Twenty Years after Suharto


This edition of the Kyoto Southeast Asia Review explores the state of Indonesian politics twenty years after the fall of Suharto’s New Order.  In May of 1998 massive demonstrations rocked the nation and forced Suharto’s resignation to end over 30 years of authoritarian rule.  Observers at the time knew little of what to expect with opinions ranging from the collapse and splintering of Indonesia to the return of military rule to the flourishing of democracy.  What has transpired over the last two decades and the shape of Indonesia’s politics today is the subject that five scholars tackle in the essays below. 

Paige Tan offers a big-picture overview of Indonesia’s political institutions noting that while politics remains noisy and challenged in some areas, democracy is the new normal and unlikely to be subverted despite several trips to the ‘knife’s edge.’  Tan highlights threats to a vibrant free press, weak rule of law and continued corruption among other problems but ultimately argues that democracy is ultimately the only game in town.

Marcus Mietzner narrows the focus to Indonesia’s presidency where he argues that the past two decades have seen a transformation of the office from a perch for authoritarianism to a coalitional system which seeks to balance socio-political forces in Indonesia resulting in a “broad but internally complex alliance.”  A presidency that the post-amendment constitution envisages with strong authority and free from outside interests, he argues, has been sacrificed at the altar of excessive political caution.

KRSEA Suharto 20 years
Suharto, second President of the Republic of Indonesia, at the start of his sixth term

One of the most notable developments after Suharto has been the rise of Islamism in the political sphere.  Alexander Arifianto takes issue with the “Civil Islam’ thesis and argues that the failure to anticipate the rising influence of Islamism has been due to overestimating the appeal of liberal and pluralist Islam, the breakdown of traditional Islamic authority, savvy marketing by religious conservatives and an ‘unholy’ alliance between religious leaders and opportunistic political elites.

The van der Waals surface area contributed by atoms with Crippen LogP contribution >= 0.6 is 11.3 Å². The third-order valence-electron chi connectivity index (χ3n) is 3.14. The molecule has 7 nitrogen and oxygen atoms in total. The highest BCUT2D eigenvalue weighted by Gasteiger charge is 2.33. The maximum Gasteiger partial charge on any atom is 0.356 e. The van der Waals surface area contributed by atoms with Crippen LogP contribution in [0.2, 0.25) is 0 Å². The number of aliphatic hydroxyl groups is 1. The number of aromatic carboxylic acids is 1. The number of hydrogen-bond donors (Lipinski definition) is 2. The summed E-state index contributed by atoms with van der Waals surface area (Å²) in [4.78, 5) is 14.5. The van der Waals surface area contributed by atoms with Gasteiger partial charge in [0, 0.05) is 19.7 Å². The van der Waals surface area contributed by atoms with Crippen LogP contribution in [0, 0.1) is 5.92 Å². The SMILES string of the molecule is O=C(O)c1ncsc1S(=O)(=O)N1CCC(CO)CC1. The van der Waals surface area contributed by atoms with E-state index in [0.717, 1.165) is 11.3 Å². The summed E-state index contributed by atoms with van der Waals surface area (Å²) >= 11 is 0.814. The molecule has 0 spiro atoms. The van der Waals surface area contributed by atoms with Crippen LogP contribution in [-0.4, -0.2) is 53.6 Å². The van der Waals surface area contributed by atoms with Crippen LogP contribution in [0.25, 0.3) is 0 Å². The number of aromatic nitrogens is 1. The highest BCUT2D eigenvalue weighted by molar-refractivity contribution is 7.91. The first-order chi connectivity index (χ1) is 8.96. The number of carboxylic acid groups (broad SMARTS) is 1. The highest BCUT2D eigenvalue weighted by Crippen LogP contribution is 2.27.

In addition to democratization, Indonesia also implemented a “Big Bang’ decentralization policy immediately after the fall of Suharto.  Despite the promise of a vibrant decentralized democracy, drawing from literature on Latin American politics, Yoes Kenawas discusses the rise of ’subnational authoritarianism’ where dynastic politics plays a critical role in the local political arena.  Coupled with a relatively stable and competitive national electoral system, Kenawas argues that Indonesia demonstrates signs of ‘regime juxtaposition’ where local politicians easily engage in a ‘menu of manipulation.’

Ehito Kimura rounds out the essays by exploring the politics of transitional justice and the extent to which Indonesia has reckoned for the past human rights violations of the authoritarian New Order.  Kimura puts forward a story of both abject failure and stubborn persistence.  Like many states, Indonesia engaged in early transitional justice measures such as fact-finding and institutional reform but opponents have stymied further initiatives such as a truth and reconciliation commission and a national apology.  Advocates have persisted despite these setbacks putting forward bottom-up and unofficial measures to address the past even as they continue to call for official state-led measures as well. 

What is clear twenty years after Suharto is the dynamic and complex nature of democracy as it articulates on the Indonesian polity.  While the country remains arguably the leading democracy in Southeast Asia, this may say more about the region as a whole than about Indonesia itself.  Taken together, the essays above suggest democracy will hold but that dark spots will also remain.  The constellation of social and political forces at the national and local levels illustrate the varied and uneven texture of politics in the world’s fourth most populous country.

Guest Editor Ehito Kimura
Issue 24 Kyoto Review of Southeast Asia
September 2018

Read Issue 24 HERE

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